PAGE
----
198. 198. “Math” Way of Naming Numbers 100 Chinese Average Highest Number Counted U.S. 90 Korean formal [math way] Korean informal [not explicit] 80 70 60 50 40 30 20 10 0 4 5 6 Ages (yrs.) Song, M., & Ginsburg, H. (1988). p. 326. The effect of the Korean number system on young childrens counting: A natural experiment in numerical bilingualism. International Journal of Psychology, 23, 319-332.Dark green is Korean “math” way. © Joan A. Cotter, Ph.D., 2012198
199. 199. “Math” Way of Naming Numbers 100 Chinese Average Highest Number Counted U.S. 90 Korean formal [math way] Korean informal [not explicit] 80 70 60 50 40 30 20 10 0 4 5 6 Ages (yrs.) Song, M., & Ginsburg, H. (1988). p. 326. The effect of the Korean number system on young childrens counting: A natural experiment in numerical bilingualism. International Journal of Psychology, 23, 319-332.Dotted green is everyday Korean; notice smaller jump between ages 5 and Joan A. Cotter, Ph.D., 2012 © 6.199
200. 200. “Math” Way of Naming Numbers 100 Chinese Average Highest Number Counted U.S. 90 Korean formal [math way] Korean informal [not explicit] 80 70 60 50 40 30 20 10 0 4 5 6 Ages (yrs.) Song, M., & Ginsburg, H. (1988). p. 326. The effect of the Korean number system on young childrens counting: A natural experiment in numerical bilingualism. International Journal of Psychology, 23, 319-332.Red is English speakers. They learn same amount between ages 4-5 and©5-6. Cotter, Ph.D., 2012 Joan A.200
201. 201. Math Way of Naming Numbers • Only 11 words are needed to count to 100 the math way, 28 in English. (All Indo-European languages are non-standard in number naming.)201 © Joan A. Cotter, Ph.D., 2012
202. 202. Math Way of Naming Numbers • Only 11 words are needed to count to 100 the math way, 28 in English. (All Indo-European languages are non-standard in number naming.) • Asian children learn mathematics using the math way of counting.202 © Joan A. Cotter, Ph.D., 2012
203. 203. Math Way of Naming Numbers • Only 11 words are needed to count to 100 the math way, 28 in English. (All Indo-European languages are non-standard in number naming.) • Asian children learn mathematics using the math way of counting. • They understand place value in first grade; only half of U.S. children understand place value at the end of fourth grade.203 © Joan A. Cotter, Ph.D., 2012
204. 204. Math Way of Naming Numbers • Only 11 words are needed to count to 100 the math way, 28 in English. (All Indo-European languages are non-standard in number naming.) • Asian children learn mathematics using the math way of counting. • They understand place value in first grade; only half of U.S. children understand place value at the end of fourth grade. • Mathematics is the science of patterns. The patterned math way of counting greatly helps children learn number sense.204 © Joan A. Cotter, Ph.D., 2012
205. 205. Math Way of Naming Numbers Compared to reading:205 © Joan A. Cotter, Ph.D., 2012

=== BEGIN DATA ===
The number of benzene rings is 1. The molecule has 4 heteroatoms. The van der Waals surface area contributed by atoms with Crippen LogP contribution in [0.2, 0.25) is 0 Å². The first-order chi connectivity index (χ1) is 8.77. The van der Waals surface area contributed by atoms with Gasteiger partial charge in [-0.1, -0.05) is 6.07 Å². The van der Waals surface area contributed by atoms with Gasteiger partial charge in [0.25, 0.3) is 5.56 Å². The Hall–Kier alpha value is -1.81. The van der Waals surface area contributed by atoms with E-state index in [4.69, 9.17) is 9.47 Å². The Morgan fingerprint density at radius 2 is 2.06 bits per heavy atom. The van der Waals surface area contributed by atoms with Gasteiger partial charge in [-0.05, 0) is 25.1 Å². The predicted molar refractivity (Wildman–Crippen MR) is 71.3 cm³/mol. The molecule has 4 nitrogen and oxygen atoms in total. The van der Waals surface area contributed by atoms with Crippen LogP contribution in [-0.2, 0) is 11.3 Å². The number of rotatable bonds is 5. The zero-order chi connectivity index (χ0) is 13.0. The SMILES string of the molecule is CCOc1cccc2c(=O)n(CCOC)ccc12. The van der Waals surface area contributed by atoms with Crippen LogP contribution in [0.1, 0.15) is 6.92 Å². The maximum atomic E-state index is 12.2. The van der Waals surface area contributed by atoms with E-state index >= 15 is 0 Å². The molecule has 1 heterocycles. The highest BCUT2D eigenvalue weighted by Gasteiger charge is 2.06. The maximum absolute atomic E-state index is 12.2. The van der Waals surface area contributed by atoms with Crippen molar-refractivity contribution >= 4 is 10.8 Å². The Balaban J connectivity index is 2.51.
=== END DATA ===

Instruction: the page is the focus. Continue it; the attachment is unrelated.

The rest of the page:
206. 206. Math Way of Naming Numbers Compared to reading: • Just as reciting the alphabet doesn’t teach reading, counting doesn’t teach arithmetic.206 © Joan A. Cotter, Ph.D., 2012
207. 207. Math Way of Naming Numbers Compared to reading: • Just as reciting the alphabet doesn’t teach reading, counting doesn’t teach arithmetic. • Just as we first teach the sound of the letters, we must first teach the name of the quantity (math way).207 © Joan A. Cotter, Ph.D., 2012
208. 208. Math Way of Naming Numbers Compared to reading: • Just as reciting the alphabet doesn’t teach reading, counting doesn’t teach arithmetic. • Just as we first teach the sound of the letters, we must first teach the name of the quantity (math way). • Montessorians do use the math way of naming numbers but are too quick to switch to traditional names. Use the math way for a longer period of time.208 © Joan A. Cotter, Ph.D., 2012
209. 209. Math Way of Naming Numbers “Rather, the increased gap between Chinese and U.S. students and that of Chinese Americans and Caucasian Americans may be due primarily to the nature of their initial gap prior to formal schooling, such as counting efficiency and base-ten number sense.” Jian Wang and Emily Lin, 2005 Researchers209 © Joan A. Cotter, Ph.D., 2012
210. 210. Math Way of Naming Numbers Research task: Using 10s and 1s, ask the child to construct 48.210 © Joan A. Cotter, Ph.D., 2012
211. 211. Math Way of Naming Numbers Research task: Using 10s and 1s, ask the child to construct 48. Then ask the child to subtract 14.211 © Joan A. Cotter, Ph.D., 2012
212. 212. Math Way of Naming Numbers Research task: Using 10s and 1s, ask the child to construct 48. Then ask the child to subtract 14. Children thinking of 14 as 14 ones count 14.212 © Joan A. Cotter, Ph.D., 2012
213. 213. Math Way of Naming Numbers Research task: Using 10s and 1s, ask the child to construct 48. Then ask the child to subtract 14. Children thinking of 14 as 14 ones counted 14.213 © Joan A. Cotter, Ph.D., 2012
214. 214. Math Way of Naming Numbers Research task: Using 10s and 1s, ask the child to construct 48. Then ask the child to subtract 14. Children thinking of 14 as 14 ones counted 14.214 © Joan A. Cotter, Ph.D., 2012